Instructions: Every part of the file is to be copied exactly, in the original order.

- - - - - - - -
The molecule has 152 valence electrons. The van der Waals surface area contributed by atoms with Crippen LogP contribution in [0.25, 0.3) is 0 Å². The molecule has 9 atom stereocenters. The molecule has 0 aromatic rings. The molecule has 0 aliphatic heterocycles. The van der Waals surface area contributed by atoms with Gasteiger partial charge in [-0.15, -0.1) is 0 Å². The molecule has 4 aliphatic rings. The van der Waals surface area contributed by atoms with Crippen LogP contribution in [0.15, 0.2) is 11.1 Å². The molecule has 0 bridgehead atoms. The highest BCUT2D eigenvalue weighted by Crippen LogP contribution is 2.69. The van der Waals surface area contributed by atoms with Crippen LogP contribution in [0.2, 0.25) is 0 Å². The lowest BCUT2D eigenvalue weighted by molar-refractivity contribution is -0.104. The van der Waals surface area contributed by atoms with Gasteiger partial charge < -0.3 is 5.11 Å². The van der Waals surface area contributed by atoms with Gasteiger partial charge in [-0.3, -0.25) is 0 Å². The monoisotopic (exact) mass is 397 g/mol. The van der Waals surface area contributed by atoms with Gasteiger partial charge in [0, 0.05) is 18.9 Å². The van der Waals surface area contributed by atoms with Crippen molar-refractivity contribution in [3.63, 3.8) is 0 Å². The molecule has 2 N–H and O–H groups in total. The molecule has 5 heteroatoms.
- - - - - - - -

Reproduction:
The molecule has 152 valence electrons. The van der Waals surface area contributed by atoms with Crippen LogP contribution in [0.25, 0.3) is 0 Å². The molecule has 9 atom stereocenters. The molecule has 0 aromatic rings. The molecule has 0 aliphatic heterocycles. The van der Waals surface area contributed by atoms with Gasteiger partial charge in [-0.15, -0.1) is 0 Å². The molecule has 4 aliphatic rings. The van der Waals surface area contributed by atoms with Crippen LogP contribution in [0.15, 0.2) is 11.1 Å². The molecule has 0 bridgehead atoms. The highest BCUT2D eigenvalue weighted by Crippen LogP contribution is 2.69. The van der Waals surface area contributed by atoms with Crippen LogP contribution in [0.2, 0.25) is 0 Å². The lowest BCUT2D eigenvalue weighted by molar-refractivity contribution is -0.104. The van der Waals surface area contributed by atoms with Gasteiger partial charge < -0.3 is 5.11 Å². The van der Waals surface area contributed by atoms with Gasteiger partial charge in [-0.3, -0.25) is 0 Å². The monoisotopic (exact) mass is 397 g/mol. The van der Waals surface area contributed by atoms with Gasteiger partial charge in [0, 0.05) is 18.9 Å². The van der Waals surface area contributed by atoms with Crippen molar-refractivity contribution in [3.63, 3.8) is 0 Å². The molecule has 2 N–H and O–H groups in total. The molecule has 5 heteroatoms.